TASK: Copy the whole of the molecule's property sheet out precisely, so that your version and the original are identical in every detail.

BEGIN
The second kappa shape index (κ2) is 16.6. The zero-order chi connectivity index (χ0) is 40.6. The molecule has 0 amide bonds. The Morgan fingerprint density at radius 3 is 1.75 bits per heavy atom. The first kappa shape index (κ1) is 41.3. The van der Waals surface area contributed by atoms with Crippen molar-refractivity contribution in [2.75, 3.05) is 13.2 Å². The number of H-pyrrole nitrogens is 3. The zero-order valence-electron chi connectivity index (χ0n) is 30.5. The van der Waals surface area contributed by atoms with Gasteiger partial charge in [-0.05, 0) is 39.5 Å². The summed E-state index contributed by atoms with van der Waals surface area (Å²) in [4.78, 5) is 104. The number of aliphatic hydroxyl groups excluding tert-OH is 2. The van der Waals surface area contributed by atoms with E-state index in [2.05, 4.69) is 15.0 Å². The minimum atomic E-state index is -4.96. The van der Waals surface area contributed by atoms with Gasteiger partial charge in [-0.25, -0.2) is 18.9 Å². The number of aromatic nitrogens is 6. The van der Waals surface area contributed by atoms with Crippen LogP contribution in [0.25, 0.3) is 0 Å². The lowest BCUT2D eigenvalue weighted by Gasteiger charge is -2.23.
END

The second kappa shape index (κ2) is 16.6. The zero-order chi connectivity index (χ0) is 40.6. The molecule has 0 amide bonds. The Morgan fingerprint density at radius 3 is 1.75 bits per heavy atom. The first kappa shape index (κ1) is 41.3. The van der Waals surface area contributed by atoms with Crippen molar-refractivity contribution in [2.75, 3.05) is 13.2 Å². The number of H-pyrrole nitrogens is 3. The zero-order valence-electron chi connectivity index (χ0n) is 30.5. The van der Waals surface area contributed by atoms with Gasteiger partial charge in [-0.05, 0) is 39.5 Å². The summed E-state index contributed by atoms with van der Waals surface area (Å²) in [4.78, 5) is 104. The number of aliphatic hydroxyl groups excluding tert-OH is 2. The van der Waals surface area contributed by atoms with E-state index in [2.05, 4.69) is 15.0 Å². The minimum atomic E-state index is -4.96. The van der Waals surface area contributed by atoms with Gasteiger partial charge in [-0.25, -0.2) is 18.9 Å². The number of aromatic nitrogens is 6. The van der Waals surface area contributed by atoms with Crippen LogP contribution in [0.25, 0.3) is 0 Å². The lowest BCUT2D eigenvalue weighted by Gasteiger charge is -2.23.